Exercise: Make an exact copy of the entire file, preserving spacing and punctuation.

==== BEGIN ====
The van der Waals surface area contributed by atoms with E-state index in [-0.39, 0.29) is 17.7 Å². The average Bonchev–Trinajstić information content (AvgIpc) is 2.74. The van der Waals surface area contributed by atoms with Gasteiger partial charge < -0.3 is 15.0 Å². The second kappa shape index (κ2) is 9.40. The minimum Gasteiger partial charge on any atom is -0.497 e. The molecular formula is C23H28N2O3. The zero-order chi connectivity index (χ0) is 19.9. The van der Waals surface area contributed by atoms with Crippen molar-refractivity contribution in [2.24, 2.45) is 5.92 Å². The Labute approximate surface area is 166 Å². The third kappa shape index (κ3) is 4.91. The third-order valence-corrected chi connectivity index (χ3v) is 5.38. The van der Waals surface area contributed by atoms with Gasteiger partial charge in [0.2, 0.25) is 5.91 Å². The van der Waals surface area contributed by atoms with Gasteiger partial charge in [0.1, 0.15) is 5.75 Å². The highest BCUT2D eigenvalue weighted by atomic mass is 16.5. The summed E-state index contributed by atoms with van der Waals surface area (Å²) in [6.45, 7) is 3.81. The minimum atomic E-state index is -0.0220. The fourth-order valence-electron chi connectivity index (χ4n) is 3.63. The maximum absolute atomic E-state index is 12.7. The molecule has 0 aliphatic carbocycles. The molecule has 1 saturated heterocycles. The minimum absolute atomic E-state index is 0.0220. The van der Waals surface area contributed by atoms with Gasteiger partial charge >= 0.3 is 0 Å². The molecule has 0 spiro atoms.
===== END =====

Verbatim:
The van der Waals surface area contributed by atoms with E-state index in [-0.39, 0.29) is 17.7 Å². The average Bonchev–Trinajstić information content (AvgIpc) is 2.74. The van der Waals surface area contributed by atoms with Gasteiger partial charge < -0.3 is 15.0 Å². The second kappa shape index (κ2) is 9.40. The minimum Gasteiger partial charge on any atom is -0.497 e. The molecular formula is C23H28N2O3. The zero-order chi connectivity index (χ0) is 19.9. The van der Waals surface area contributed by atoms with Crippen molar-refractivity contribution in [2.24, 2.45) is 5.92 Å². The Labute approximate surface area is 166 Å². The third kappa shape index (κ3) is 4.91. The third-order valence-corrected chi connectivity index (χ3v) is 5.38. The van der Waals surface area contributed by atoms with Gasteiger partial charge in [0.2, 0.25) is 5.91 Å². The van der Waals surface area contributed by atoms with Gasteiger partial charge in [0.1, 0.15) is 5.75 Å². The highest BCUT2D eigenvalue weighted by atomic mass is 16.5. The summed E-state index contributed by atoms with van der Waals surface area (Å²) in [6.45, 7) is 3.81. The minimum atomic E-state index is -0.0220. The fourth-order valence-electron chi connectivity index (χ4n) is 3.63. The maximum absolute atomic E-state index is 12.7. The molecule has 0 aliphatic carbocycles. The molecule has 1 saturated heterocycles. The minimum absolute atomic E-state index is 0.0220. The van der Waals surface area contributed by atoms with Gasteiger partial charge >= 0.3 is 0 Å². The molecule has 0 spiro atoms.